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There have been longer sieges, there have been ones involving bigger armies and worse slaughter, but none have been so dramatic and consequential as the fall of Constantinople in 1453.

The siege didn’t last very long- just 53 days- and the armies numbered perhaps 50,000 Turks and 7,000 defenders. But it while it lasted, the whole world held its breath. And when it was over, the world had changed forever.

Why was it so important? Partly it was symbolic. The Roman Empire had stood for 1500 years, its capital first in Rome, then Constantinople. For half that time, the city had been the front line against Islam, enduring two terrible sieges in the 7th and 8th centuries that had turned back the Mohammedan tide.

Constantinople was, quite simply, the greatest and most fabled city in the world with walls impregnable to assault. But by 1450, once mighty Rome was reduced to a single city with a population reduced from half a million to 50,000, its palaces and churches crumbling and much of the land within its walls given over to field and orchard. Worse, cannon had been invented and they were getting bigger every year. Constantinople could no longer depend on its walls for protection.

Then there was the ambition of kings. The Koran had called for the fall of Constantinople and the new, unpopular 19 year-old Sultan, Mehmed II, badly needed a victory to secure his throne. Meanwhile, the Roman Empire had produced one of its greatest emperors in its hour of need: Constantine XI, a man determined to win or die.

The siege was presaged by three actions by Mehmed that broadcast his ambition. First, he built a castle on the Bosporos, nicknamed ‘Throat-cutter’, that sealed off Constantinople from supplies from the north. Next, he built a navy (helped by the Venetians who’d never let religion get in the way of profit). Finally, he commissioned two of the biggest cannon ever cast from the Hungarian gunsmith Orban, who’d first offered his services to Constantine but been sent away due to lack of funds. When the castle, ships and cannon were ready, Mehmed marched on Constantinople, pitching his tent outside its walls on April 2nd.  1453.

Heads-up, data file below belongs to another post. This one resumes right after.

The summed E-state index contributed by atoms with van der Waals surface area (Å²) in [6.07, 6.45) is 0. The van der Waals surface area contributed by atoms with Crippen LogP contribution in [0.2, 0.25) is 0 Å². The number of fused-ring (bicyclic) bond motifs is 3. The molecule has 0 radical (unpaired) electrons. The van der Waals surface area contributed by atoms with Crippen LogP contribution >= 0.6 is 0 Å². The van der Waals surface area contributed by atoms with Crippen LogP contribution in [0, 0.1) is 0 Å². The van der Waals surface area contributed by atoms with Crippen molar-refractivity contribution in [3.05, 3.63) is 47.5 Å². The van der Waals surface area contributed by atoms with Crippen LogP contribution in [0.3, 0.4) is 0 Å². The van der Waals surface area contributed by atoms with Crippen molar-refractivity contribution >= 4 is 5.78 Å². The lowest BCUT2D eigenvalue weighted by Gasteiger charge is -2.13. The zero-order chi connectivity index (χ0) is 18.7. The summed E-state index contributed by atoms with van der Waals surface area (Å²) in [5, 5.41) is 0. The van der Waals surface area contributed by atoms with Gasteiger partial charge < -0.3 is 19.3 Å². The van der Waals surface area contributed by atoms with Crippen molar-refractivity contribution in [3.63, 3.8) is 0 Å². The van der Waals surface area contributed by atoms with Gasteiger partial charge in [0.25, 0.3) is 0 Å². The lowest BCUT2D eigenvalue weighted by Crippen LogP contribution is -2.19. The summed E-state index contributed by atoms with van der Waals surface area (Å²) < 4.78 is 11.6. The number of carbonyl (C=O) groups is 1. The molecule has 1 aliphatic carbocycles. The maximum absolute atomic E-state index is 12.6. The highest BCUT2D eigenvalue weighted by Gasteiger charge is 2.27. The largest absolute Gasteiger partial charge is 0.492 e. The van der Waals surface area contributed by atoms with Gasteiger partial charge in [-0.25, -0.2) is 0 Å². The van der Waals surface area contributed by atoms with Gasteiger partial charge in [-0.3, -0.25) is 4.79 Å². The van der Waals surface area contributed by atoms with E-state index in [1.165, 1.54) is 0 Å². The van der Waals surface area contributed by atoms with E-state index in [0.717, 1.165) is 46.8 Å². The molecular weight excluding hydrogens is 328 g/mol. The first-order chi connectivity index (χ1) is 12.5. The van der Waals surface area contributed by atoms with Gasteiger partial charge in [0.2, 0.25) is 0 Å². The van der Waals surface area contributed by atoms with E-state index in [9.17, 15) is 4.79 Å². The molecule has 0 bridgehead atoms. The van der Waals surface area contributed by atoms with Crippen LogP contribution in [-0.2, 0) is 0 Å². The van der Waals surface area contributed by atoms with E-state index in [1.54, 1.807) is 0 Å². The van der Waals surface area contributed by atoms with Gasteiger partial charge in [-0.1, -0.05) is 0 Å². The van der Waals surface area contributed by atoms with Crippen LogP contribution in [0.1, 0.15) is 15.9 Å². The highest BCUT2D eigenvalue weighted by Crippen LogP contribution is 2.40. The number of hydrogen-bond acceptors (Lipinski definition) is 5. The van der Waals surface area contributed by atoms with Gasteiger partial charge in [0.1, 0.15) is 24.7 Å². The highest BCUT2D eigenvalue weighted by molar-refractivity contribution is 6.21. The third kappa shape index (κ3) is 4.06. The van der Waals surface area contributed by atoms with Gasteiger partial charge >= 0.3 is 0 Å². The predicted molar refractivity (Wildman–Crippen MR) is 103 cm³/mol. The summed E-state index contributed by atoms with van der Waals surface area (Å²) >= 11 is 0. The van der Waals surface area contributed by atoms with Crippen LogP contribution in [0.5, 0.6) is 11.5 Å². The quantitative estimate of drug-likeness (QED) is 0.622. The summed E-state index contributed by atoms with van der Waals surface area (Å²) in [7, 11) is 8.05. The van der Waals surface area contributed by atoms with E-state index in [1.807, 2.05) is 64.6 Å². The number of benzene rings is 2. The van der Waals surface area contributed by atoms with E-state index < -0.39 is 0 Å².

Constantine, meanwhile, had spent the winter buying in food from what was left of the empire and calling on the Christian powers for help. One man in particular answered the call: Giovanni Giustriniani Longo, a Genoese knight from the island of Chios, who raised an army of 600 mercenaries at his own expense. He was appointed commander of the city’s defence.

The siege itself was dramatic. The Turks made several determined assaults on the walls while its huge cannon blew great holes in them. But the attacks were beaten back every time and the walls repaired nightly by the women and children of the city, even the monks helping. The Turks dug tunnels to undermine the walls, but these were intercepted and destroyed. When the city was getting short of food, three Genoese round ships fought off the Turkish fleet to creep behind the safety of the chain strung across the mouth of the Golden Horn.

With his army despairing, Mehmed realised he needed to do something daring. So he built a road from the Sea of Marmara to the Golden Horn, then carried his galleys over it to face much the weaker sea walls. From then on, Constantinople was properly surrounded. Its fate was sealed.

The end came on the night of 29th May when the Turks made an all-out assault on the city walls. They broke through and, in the vicious close-quarter fighting, Giustiniani Longo was mortally wounded. Seeing this, the defenders broke and ran. The last Emperor of Rome died on the walls, fighting to the last in his white armour.

The sack of Constantinople went on for two days and the slaughter was very great. At last Mehmed brought it to a halt and made the city the new capital of the Ottoman Empire.

It’s difficult to overstate the effect on Christian Europe. This was seen as the great battle between good and evil (Constantinople perhaps providing the inspiration for Tolkein’s Minas Tirith, the Turks changed to Orcs), and it did seem that evil had triumphed. Not much stood between Islam and world domination.

In fact, of course, it was the start of the modern age. The fall of Constantinople closed much of the land trade routes to the east, so Europe started to look for new, sea-borne routes and new markets. The great age of Portuguese and Spanish discovery started in the second half of the 15th century and led directly to the age of European supremacy.

So we have much to thank the Romans for beyond aqueducts and films about gladiators. Perhaps its greatest glory came at its end.


James Heneage’s epic historical adventure, By Blood Divided, is out now: http://amzn.to/2wcVdDV